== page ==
Diocese: Retired priest removed from ministry amid abuse claims

Wood TV 8, Michigan/August 14, 2015

Grand Rapids, Michigan -- A retired priest of the Roman Catholic Diocese of Grand Rapids has been permanently removed from the ministry following allegations of sexual abuse of a minor, according to a release posted Friday on the diocese’s website.

The Vatican’s Congregation for the Doctrine of the Faith sent notice to the diocese that Father Charles Antekeier, 79 — who retired in 2000 and served in several different West Michigan churches —  cannot “publicly present himself as a priest,” the release said.

The alleged victim notified the diocese about incidents that allegedly happened between 1984 and 1985 while Antekeier served at Saint James Parish in Grand Rapids, according to the diocese.

The diocese said Antekeier worked in the following churches throughout his career:

Ordained: 1962

1962: St. Charles, Cheboygan

1966: St. Patrick, Grand Haven

1966: St. Mary, Grand Rapids

1972: Assumption of the Blessed Virgin Mary, Belmont

1977: St. James, Grand Rapids

1987: St. Francis Xavier, Grand Rapids

2000: Senior priest status (Retired)

The victim came forward in November of last year. That’s when a Diocesan Review Board, which includes retired judges and law enforcement officers, examined the case. The board found enough evidence to remove Antekeier from ministry. The decision was confirmed first by Bishop David Walkowiak and later by the Vatican.

While Father Antekeier will keep his pension, he cannot publicly present himself as a priest according to church policy.

In the release on the diocese’s website, Bishop David Walkowiak released the following statement:

“I want to express my deepest apologies to any children, young people and their families who have been abused by members of the clergy in the Diocese of Grand Rapids. While there are no words that can heal such wounds, I humbly ask for forgiveness for the pain and injury you and your families have suffered.”

The Diocese says they followed strict guidelines, removing Antekeier from ministry and are being open and transparent with the public. They also say they reported the situation to the appropriate civil authorities.

But the Grand Rapids Police Department, Kent County and Ottawa County Sheriff’s Departments and Michigan State Police say they know nothing about the case.

The Kent County Prosecutor Office says it’s the first they’ve heard of it.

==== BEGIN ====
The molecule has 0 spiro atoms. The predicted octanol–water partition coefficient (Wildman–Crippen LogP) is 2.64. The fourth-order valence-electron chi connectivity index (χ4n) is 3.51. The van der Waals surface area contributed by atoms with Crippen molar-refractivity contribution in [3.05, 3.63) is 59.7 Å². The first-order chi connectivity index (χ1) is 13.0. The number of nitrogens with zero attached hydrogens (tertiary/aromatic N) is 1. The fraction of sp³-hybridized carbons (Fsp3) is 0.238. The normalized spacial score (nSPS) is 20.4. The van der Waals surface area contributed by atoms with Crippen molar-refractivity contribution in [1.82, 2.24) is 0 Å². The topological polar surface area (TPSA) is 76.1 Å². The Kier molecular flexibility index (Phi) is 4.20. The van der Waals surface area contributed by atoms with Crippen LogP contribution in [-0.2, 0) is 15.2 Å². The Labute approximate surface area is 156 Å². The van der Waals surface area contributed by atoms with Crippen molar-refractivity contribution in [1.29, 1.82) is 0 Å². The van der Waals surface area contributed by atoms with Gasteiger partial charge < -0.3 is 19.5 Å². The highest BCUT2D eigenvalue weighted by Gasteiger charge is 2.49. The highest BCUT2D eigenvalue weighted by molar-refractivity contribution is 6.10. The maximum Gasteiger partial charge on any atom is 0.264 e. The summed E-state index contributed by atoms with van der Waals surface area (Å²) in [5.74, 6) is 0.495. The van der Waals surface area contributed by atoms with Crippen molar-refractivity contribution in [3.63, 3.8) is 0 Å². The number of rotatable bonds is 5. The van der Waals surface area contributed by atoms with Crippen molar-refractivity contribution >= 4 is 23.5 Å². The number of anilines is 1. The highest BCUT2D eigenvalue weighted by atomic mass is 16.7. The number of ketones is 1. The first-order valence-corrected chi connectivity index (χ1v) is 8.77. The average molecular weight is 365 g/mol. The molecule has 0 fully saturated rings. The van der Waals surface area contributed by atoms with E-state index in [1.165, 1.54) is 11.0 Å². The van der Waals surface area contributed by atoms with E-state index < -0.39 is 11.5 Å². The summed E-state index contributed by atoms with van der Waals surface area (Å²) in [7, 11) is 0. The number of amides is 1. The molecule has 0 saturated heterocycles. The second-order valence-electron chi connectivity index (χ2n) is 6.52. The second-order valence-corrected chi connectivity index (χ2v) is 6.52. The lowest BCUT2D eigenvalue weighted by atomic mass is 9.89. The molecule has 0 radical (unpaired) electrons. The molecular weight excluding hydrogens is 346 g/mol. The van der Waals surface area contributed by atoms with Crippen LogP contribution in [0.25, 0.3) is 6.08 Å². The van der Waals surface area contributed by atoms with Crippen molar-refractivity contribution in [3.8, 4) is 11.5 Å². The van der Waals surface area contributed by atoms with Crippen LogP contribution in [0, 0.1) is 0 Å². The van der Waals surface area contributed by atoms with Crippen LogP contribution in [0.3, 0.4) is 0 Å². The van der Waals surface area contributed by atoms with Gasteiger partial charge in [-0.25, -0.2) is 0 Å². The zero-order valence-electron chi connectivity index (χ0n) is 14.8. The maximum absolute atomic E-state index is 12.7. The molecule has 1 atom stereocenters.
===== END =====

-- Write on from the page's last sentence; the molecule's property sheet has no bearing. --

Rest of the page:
A Diocese spokesman confirmed to 24 Hour News 8 the incident or incidents didn’t happen in Kent County, but wouldn’t say where. He claimed the statue of limitations has run out on the case.

That may or may not be true, according to Chief Assistant Kent County Prosecutor Chris Becker. But he can’t make a decision on a case he knows nothing about.

Are there more victims?

The diocese said that just one victim has come forward — and they don’t have any indication that there are others.

But Friday night, a woman reached out to 24 Hour News 8 and said one of her family members had also been sexually abused by Antekeier.

In this particular case, she said the abuse happened 18 years ago.

“The wounds of the victims of this type of abuse are deep and mostly unhealed and take years and years of dedicated counseling,” she said in a phone interview.

24 Hour News 8 isn’t releasing the woman’s name to protect the alleged victim.

“Hallelujah was our first thought, that finally there is justice in this world,” she said, after hearing of Antekeier’s punishment. “The church has taken this awful thing that was hidden in darkness and thrown great light on this.”

Some people, including some of Antekeier’s former parishioners, are supporting him.

24 Hour News 8 spoke with a priest who’s known Antekeier for decades. He said he didn’t know enough about the case to talk on camera, but said Antekeier was a spirit-filled man.

The woman who claimed Antekeier had abused her family member acknowledged that he was charismatic.

“He was able to use that charm and that persona to hide what he was doing and profiling victims,” she said.

The woman said her family did report it when the alleged abuse happened, but said the Catholic Church was very different 18 years ago.

“There wasn’t the transparency. The church today listens and responds, and that’s joyful news,” said. “ Others who may have been silenced in fear can feel somewhat vindicated and know that if they come forward they will be heard.”

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